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The Ruse of Respectability: Familial Attachments and Queer Filipino Canadian Critique

In: Asian Diasporic Visual Cultures and the Americas
Author: Robert Diaz1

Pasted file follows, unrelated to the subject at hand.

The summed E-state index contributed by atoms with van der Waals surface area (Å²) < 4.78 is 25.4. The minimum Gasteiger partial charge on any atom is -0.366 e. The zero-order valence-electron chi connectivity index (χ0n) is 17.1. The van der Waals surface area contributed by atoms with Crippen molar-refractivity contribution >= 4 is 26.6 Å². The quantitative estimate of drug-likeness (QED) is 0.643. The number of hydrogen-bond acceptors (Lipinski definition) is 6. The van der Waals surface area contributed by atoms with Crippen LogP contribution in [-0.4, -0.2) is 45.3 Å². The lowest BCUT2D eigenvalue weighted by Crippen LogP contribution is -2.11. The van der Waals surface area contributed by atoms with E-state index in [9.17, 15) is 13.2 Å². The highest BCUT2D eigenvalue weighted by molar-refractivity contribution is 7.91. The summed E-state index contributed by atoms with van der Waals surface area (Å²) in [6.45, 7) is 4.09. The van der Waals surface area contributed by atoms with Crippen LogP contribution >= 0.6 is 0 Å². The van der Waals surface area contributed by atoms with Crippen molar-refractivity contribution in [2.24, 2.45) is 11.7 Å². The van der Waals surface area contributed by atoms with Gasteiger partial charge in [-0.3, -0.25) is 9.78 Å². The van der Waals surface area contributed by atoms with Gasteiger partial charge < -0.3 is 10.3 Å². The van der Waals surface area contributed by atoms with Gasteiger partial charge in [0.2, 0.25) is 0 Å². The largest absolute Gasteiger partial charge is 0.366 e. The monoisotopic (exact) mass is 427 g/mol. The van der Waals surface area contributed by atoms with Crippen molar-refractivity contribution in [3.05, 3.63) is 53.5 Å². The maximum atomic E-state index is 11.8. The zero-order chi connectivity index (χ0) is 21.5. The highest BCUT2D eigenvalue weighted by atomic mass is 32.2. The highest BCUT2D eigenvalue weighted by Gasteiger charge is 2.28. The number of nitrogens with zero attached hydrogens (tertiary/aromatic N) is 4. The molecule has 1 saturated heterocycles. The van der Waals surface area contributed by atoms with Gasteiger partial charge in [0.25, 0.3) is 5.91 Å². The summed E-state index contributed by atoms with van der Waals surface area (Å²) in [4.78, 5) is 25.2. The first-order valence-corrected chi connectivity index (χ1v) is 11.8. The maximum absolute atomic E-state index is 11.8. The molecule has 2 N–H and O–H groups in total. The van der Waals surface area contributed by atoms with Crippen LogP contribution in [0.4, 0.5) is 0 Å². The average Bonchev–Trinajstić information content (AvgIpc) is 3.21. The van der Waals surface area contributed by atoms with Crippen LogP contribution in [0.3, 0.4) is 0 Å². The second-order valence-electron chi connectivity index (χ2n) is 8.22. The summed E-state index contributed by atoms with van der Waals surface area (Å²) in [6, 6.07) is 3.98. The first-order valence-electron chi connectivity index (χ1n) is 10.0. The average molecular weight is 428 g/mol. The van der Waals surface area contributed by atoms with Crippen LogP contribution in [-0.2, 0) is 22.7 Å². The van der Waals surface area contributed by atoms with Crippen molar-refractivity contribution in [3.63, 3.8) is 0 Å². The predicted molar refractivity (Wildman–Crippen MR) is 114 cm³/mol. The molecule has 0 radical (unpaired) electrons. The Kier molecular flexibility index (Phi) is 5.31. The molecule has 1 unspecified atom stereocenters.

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This article focuses on queer Filipino artists who deploy familial memories to produce important knowledge around what it means to be queer, racialized, and diasporic in Canada. Through Patrick Salvani’s drag show Sarap (2017) and Casey Mecija’s short film My Father, Francis (2013), the author tracks how familial memories expose the contradictions inherent in being sexually and racially marginalized within this multicultural, settler colonial space. Sarap and My Father, Francis activate various scenes of domesticity to disturb the teleological tropes with which the private and the public have been institutionally compartmentalized. Both also offer examples of Filipino Canadian critique that resist the assimilationary ruse of respectability through economic value and ideological worth. These works reorganize the meaning of “finding happiness,” not by drawing from overwrought narratives of familial “inclusion,” but by mining the complex affects that often emanate from the histories, burdens, and pains of family members.

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